Travis Pastrana is an action sports superstar known for pushing the limits. ¶ Two years ago, he upped the ante by pulling off the first double backflip on a motorcycle to win the Moto X title at the X Games. ¶ That isn't his only death-defying trick. ¶ He has jumped out of an airplane without a parachute and ridden his bike over the edge of the Grand Canyon. ¶ And he's lived to tell about it. ¶ So after years of testing the law of averages and surviving a career as a human missile, he has decided to share his experiences in a two-hour documentary titled 199 Lives: The Travis Pastrana Story. ¶ The documentary will play at 7 p.m. today and Thursday at the Citrus Park Mall 20 in Tampa. Tickets are $10 at the box office or fathomevents.com. ¶ Times staff writer Bob Putnam talked to Pastrana by phone last week about the movie, his stunts and what other tricks he has in the works.
Why did you decide to do a documentary?
This was kind of a way to get into the movie business. We've done a lot of in-your-face, action-sports type of videos. But this was a more serious role. It's something we hope can do well at film festivals and get in the door. I'm putting a lot out there about my life. It gives a different perspective on what an action-sport athlete goes through.
When you take a look at some of the footage from your stunts, do you ever shake your head and wonder how you ever pulled that off?
I sometimes look at tape, and it's amazing to see how many times I've fallen. Sometimes you look back and think that might not have been a great idea at the time, but I don't regret a lot of the things I've done. It's always a good time.
Did you play traditional, team-oriented sports such as football or baseball growing up?
I never really had the coordination down for team sport activities, like throwing a ball and catching it. I guess that's why I fall most of the time. I've just always preferred individual sports as opposed to team sports. There are some things that are cool and team-oriented in the things I do, such as working with mechanics and things like that. But I know, if I fail when performing a stunt, it was my fault. And I can take pride in myself when I succeed. I have a very competitive personality, and I don't always want to have to rely on someone else.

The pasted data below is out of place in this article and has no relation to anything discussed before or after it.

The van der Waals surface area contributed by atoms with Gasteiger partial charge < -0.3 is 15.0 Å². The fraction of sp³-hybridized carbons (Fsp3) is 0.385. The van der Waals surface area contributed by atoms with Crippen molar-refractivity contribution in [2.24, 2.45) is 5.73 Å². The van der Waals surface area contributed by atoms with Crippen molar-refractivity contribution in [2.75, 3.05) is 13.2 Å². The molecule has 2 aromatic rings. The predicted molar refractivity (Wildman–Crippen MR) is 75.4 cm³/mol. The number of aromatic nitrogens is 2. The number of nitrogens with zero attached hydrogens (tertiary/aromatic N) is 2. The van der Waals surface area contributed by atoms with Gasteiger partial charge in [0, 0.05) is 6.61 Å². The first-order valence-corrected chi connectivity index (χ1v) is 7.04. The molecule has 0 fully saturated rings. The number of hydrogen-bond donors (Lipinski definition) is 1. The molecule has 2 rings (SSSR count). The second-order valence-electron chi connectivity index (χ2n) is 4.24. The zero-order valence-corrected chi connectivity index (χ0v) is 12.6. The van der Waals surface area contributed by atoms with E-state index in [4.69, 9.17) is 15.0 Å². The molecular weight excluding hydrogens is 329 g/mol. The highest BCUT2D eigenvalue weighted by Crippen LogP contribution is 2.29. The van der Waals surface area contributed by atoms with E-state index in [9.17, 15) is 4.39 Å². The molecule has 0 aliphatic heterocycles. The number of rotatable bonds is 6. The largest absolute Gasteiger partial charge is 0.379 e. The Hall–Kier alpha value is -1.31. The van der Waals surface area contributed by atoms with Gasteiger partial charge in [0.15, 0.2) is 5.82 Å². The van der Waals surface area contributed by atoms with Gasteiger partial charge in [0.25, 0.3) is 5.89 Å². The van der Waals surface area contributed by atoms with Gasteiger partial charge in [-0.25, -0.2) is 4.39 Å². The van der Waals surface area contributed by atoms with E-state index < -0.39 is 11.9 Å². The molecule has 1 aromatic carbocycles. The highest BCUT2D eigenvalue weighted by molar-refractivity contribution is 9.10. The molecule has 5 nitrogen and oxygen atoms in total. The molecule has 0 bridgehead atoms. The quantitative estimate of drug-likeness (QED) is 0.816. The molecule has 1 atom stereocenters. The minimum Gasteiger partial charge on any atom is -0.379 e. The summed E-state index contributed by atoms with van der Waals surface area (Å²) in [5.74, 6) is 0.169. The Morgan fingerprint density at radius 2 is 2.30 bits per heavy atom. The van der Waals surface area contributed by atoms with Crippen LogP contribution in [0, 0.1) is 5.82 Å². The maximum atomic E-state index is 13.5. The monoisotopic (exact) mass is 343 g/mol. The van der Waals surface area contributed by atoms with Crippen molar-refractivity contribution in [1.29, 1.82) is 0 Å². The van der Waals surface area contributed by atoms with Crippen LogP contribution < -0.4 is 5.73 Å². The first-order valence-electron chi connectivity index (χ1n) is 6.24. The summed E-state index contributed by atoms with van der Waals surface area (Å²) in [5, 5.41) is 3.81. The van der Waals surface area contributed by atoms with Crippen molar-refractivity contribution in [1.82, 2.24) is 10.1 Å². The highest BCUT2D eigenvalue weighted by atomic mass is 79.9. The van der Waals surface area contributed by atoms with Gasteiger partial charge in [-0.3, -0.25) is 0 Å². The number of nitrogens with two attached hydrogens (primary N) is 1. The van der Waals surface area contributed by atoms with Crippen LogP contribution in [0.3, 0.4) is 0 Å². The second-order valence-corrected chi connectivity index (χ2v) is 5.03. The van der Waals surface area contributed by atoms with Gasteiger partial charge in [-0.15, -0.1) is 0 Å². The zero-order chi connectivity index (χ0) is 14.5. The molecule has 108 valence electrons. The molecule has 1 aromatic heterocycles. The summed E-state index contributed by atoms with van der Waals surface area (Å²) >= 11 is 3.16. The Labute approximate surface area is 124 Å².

What other action sports do you want to try?
I've been very fortunate. I've tried just about every form of racing now. But I'll give anything a shot.
What other type of stunts are you planning?
It's great when something works. You get the imagination running wild, work out the bugs and make it happen. The big thing now is base jumping or skydiving. The only problem is there's not a lot of room between pass or fail. If you fail, you're probably going to die. The risk is definitely high.
Do you plan on doing anything more in the film industry?
The documentary has given me a chance to write and direct. It's kind of got my feet wet in the industry. There's been a lot of hype with the documentary. I know I'll be able to take something out of it. I hope there's a future in it.
I'm sure your family would be thrilled if you decided to pursue making movies instead of attempting any more stunts.
My whole family has been on the sideline cheering for me. But there's always been a joke with them that I'm welcome to join the family construction business at any time. I'm sure they're hoping I back down from any more stunts. They'd love it if I did anything behind the camera. But sometimes performing stunts is fun.
Backflips are old hat to Travis Pastrana, but filmmaking is a new trick. His documentary is being shown tonight and Thursday in Tampa.